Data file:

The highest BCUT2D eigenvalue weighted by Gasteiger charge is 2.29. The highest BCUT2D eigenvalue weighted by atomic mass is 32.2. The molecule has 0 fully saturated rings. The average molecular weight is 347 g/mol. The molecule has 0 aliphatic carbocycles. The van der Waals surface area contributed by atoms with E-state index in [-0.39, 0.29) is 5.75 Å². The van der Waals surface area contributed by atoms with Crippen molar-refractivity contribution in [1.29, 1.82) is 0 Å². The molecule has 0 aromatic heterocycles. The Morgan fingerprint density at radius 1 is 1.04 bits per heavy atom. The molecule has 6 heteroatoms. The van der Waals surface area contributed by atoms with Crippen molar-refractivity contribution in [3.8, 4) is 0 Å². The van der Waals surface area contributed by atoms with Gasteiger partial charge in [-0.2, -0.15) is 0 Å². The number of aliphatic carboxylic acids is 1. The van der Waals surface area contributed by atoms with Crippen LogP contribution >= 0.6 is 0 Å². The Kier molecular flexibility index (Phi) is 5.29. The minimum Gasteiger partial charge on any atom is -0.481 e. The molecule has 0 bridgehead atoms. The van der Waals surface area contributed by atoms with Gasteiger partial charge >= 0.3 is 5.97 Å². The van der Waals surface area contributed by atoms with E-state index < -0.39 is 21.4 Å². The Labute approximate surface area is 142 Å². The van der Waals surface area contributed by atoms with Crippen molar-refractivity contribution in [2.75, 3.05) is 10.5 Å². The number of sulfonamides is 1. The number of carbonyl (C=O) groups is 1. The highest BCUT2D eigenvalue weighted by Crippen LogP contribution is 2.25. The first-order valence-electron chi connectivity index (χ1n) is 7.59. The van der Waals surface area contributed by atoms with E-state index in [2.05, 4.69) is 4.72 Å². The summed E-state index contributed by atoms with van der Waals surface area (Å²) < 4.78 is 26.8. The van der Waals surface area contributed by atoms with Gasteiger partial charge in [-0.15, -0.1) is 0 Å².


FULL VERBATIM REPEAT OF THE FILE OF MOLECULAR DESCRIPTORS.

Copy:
The highest BCUT2D eigenvalue weighted by Gasteiger charge is 2.29. The highest BCUT2D eigenvalue weighted by atomic mass is 32.2. The molecule has 0 fully saturated rings. The average molecular weight is 347 g/mol. The molecule has 0 aliphatic carbocycles. The van der Waals surface area contributed by atoms with E-state index in [-0.39, 0.29) is 5.75 Å². The van der Waals surface area contributed by atoms with Crippen molar-refractivity contribution in [1.29, 1.82) is 0 Å². The molecule has 0 aromatic heterocycles. The Morgan fingerprint density at radius 1 is 1.04 bits per heavy atom. The molecule has 6 heteroatoms. The van der Waals surface area contributed by atoms with Crippen molar-refractivity contribution in [3.8, 4) is 0 Å². The van der Waals surface area contributed by atoms with Gasteiger partial charge in [-0.2, -0.15) is 0 Å². The number of aliphatic carboxylic acids is 1. The van der Waals surface area contributed by atoms with Crippen LogP contribution >= 0.6 is 0 Å². The Kier molecular flexibility index (Phi) is 5.29. The minimum Gasteiger partial charge on any atom is -0.481 e. The molecule has 0 bridgehead atoms. The van der Waals surface area contributed by atoms with Gasteiger partial charge >= 0.3 is 5.97 Å². The van der Waals surface area contributed by atoms with E-state index < -0.39 is 21.4 Å². The Labute approximate surface area is 142 Å². The van der Waals surface area contributed by atoms with Crippen molar-refractivity contribution in [2.75, 3.05) is 10.5 Å². The number of sulfonamides is 1. The number of carbonyl (C=O) groups is 1. The highest BCUT2D eigenvalue weighted by Crippen LogP contribution is 2.25. The first-order valence-electron chi connectivity index (χ1n) is 7.59. The van der Waals surface area contributed by atoms with E-state index in [2.05, 4.69) is 4.72 Å². The summed E-state index contributed by atoms with van der Waals surface area (Å²) < 4.78 is 26.8. The van der Waals surface area contributed by atoms with Gasteiger partial charge in [-0.15, -0.1) is 0 Å².